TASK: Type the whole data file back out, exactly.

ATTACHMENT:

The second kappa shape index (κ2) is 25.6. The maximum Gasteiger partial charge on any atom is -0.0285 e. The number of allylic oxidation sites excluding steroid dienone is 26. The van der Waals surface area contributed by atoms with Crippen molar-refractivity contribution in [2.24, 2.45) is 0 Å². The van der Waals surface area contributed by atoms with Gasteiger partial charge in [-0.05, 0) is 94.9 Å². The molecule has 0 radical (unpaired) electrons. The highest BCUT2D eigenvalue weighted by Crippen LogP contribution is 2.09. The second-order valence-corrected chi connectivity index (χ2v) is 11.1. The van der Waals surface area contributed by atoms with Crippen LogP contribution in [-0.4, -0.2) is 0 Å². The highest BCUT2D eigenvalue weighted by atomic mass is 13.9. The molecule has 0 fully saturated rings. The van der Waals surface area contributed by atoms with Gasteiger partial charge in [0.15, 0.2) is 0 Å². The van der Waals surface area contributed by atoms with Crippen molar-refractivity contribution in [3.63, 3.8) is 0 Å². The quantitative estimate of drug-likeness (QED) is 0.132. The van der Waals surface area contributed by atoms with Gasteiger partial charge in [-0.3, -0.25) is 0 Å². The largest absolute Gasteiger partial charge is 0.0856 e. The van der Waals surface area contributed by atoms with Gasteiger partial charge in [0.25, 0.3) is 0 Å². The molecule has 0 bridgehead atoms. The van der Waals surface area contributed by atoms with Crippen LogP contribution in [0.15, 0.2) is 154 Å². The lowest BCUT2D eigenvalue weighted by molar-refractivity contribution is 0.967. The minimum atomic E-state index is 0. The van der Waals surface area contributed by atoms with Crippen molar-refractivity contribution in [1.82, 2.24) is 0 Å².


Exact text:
The second kappa shape index (κ2) is 25.6. The maximum Gasteiger partial charge on any atom is -0.0285 e. The number of allylic oxidation sites excluding steroid dienone is 26. The van der Waals surface area contributed by atoms with Crippen molar-refractivity contribution in [2.24, 2.45) is 0 Å². The van der Waals surface area contributed by atoms with Gasteiger partial charge in [-0.05, 0) is 94.9 Å². The molecule has 0 radical (unpaired) electrons. The highest BCUT2D eigenvalue weighted by Crippen LogP contribution is 2.09. The second-order valence-corrected chi connectivity index (χ2v) is 11.1. The van der Waals surface area contributed by atoms with Crippen LogP contribution in [-0.4, -0.2) is 0 Å². The highest BCUT2D eigenvalue weighted by atomic mass is 13.9. The molecule has 0 fully saturated rings. The van der Waals surface area contributed by atoms with Gasteiger partial charge in [0.15, 0.2) is 0 Å². The van der Waals surface area contributed by atoms with Crippen molar-refractivity contribution in [3.63, 3.8) is 0 Å². The quantitative estimate of drug-likeness (QED) is 0.132. The van der Waals surface area contributed by atoms with Gasteiger partial charge in [-0.3, -0.25) is 0 Å². The largest absolute Gasteiger partial charge is 0.0856 e. The van der Waals surface area contributed by atoms with Gasteiger partial charge in [0.25, 0.3) is 0 Å². The molecule has 0 bridgehead atoms. The van der Waals surface area contributed by atoms with Crippen LogP contribution in [0.15, 0.2) is 154 Å². The lowest BCUT2D eigenvalue weighted by molar-refractivity contribution is 0.967. The minimum atomic E-state index is 0. The van der Waals surface area contributed by atoms with Crippen molar-refractivity contribution in [1.82, 2.24) is 0 Å².